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GPs asked to set up dedicated home-visiting team for ‘shielded’ patients

GP practices should put together a dedicated home-visiting team for patients who are most vulnerable to complications from coronavirus (Covid-19), NHS England has said.

It said said that ‘if possible’, the team visiting the patients who have been advised to ‘shield’ should comprise of staff members who have not been exposed to patients with virus symptoms.

In a bulletin to practices sent last night, NHS England said it ‘wanted to clarify the situation for face-to-face assessment for shielded patients’.

It said: ‘If possible, a dedicated home visiting team for shielded patients should be set up, with staff who are not seeing patients with symptoms of Covid-19.

‘Where this is not possible, shielded patients should be seen either in designated sites or by routine home visits, depending on the local model.

‘Infection prevention and control guidance, including appropriate use of PPE should be followed at all times.’

The new guidance forms part of an updated standard operating framework for general practice during Covid-19.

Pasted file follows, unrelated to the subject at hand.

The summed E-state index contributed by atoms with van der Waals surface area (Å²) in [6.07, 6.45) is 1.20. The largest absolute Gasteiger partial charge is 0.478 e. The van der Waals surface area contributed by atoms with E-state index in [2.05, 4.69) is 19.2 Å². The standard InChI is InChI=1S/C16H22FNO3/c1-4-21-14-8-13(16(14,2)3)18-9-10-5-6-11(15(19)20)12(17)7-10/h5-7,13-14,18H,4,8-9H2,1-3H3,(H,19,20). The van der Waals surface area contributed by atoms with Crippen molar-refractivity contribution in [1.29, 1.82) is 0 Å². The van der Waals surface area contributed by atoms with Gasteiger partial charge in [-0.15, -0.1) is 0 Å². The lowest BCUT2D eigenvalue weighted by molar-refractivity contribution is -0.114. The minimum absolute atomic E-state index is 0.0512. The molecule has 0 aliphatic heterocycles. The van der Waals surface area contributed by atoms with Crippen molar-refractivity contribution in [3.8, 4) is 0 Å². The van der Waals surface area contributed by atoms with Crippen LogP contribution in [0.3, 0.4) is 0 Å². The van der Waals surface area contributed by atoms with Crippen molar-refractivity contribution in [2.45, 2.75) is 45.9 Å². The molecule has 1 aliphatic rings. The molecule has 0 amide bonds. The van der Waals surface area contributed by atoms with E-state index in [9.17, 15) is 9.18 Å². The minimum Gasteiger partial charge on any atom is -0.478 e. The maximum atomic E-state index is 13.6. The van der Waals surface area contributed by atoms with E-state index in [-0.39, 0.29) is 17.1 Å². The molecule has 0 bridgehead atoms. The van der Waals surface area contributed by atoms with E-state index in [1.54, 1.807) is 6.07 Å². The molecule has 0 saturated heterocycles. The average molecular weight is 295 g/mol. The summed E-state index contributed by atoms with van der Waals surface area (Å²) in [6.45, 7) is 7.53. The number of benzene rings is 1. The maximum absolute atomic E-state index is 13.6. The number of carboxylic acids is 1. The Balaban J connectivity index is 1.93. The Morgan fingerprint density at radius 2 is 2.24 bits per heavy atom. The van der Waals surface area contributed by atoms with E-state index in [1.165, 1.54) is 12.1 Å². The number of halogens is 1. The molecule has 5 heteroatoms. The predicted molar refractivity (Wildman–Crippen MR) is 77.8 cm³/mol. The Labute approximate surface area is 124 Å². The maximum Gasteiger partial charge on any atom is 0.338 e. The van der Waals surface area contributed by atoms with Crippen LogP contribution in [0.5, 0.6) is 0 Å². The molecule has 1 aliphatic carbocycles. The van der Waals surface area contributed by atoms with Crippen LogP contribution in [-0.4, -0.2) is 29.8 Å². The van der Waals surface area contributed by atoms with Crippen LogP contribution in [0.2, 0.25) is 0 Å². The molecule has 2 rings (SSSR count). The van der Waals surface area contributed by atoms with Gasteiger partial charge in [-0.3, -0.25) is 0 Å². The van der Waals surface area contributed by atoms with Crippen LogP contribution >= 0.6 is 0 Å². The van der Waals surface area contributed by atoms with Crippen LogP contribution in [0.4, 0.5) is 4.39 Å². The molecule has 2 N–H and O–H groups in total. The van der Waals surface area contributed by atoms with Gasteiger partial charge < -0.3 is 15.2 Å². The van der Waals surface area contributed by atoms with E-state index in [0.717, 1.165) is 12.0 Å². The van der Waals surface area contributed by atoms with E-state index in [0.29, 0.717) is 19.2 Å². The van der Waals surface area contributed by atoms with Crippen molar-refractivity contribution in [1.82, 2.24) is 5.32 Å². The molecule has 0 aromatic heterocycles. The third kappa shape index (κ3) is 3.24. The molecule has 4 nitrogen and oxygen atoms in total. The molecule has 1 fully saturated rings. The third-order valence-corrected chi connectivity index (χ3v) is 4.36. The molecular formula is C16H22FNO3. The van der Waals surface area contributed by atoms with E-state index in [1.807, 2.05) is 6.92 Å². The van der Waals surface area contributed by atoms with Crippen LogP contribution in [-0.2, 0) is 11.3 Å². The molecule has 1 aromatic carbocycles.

It comes as two weeks ago, NHS England told GPs that they should review 1.5 million patients identified by NHS England as the most vulnerable to Covid-19. 

NHS England was to send a standard letter to these patients asking them to stay at home at all times and avoid any face-to-face contact for at least 12 weeks.

But since then GPs have reported being contacted by patients who are concerned they fall into the highest risk category, but have not received a letter from NHS England.

Yesterday, Pulse reported that NHS England was still in the process of using primary care data to add more patients to its list of clinically most vulnerable patients.

It asked practices to wait until all the NHS England letters had been sent out – which will be flagged on GPs’ digital patient records – before they themselves conduct a further search for missed-off patients.

Patients who have been asked to shield to avoid coronavirus

1. Solid organ transplant recipients

2. People with specific cancers

• People with cancer who are undergoing active chemotherapy or radical radiotherapy for lung cancer

• People with cancers of the blood or bone marrow such as leukaemia, lymphoma or myeloma who are at any stage of treatment

• People having immunotherapy or other continuing antibody treatments for cancer

• People having other targeted cancer treatments which can affect the immune system, such as protein kinase inhibitors or PARP inhibitors.

• People who have had bone marrow or stem cell transplants in the last 6 months, or who are still taking immunosuppression drugs.

3. People with severe respiratory conditions including all cystic fibrosis, severe asthma and severe COPD

4. People with rare diseases and inborn errors of metabolism that significantly increase the risk of infections (such as SCID, homozygous sickle cell disease)

5. People on immunosuppression therapies sufficient to significantly increase risk of infection

6. People who are pregnant with significant heart disease, congenital or acquired

Source: NHS England


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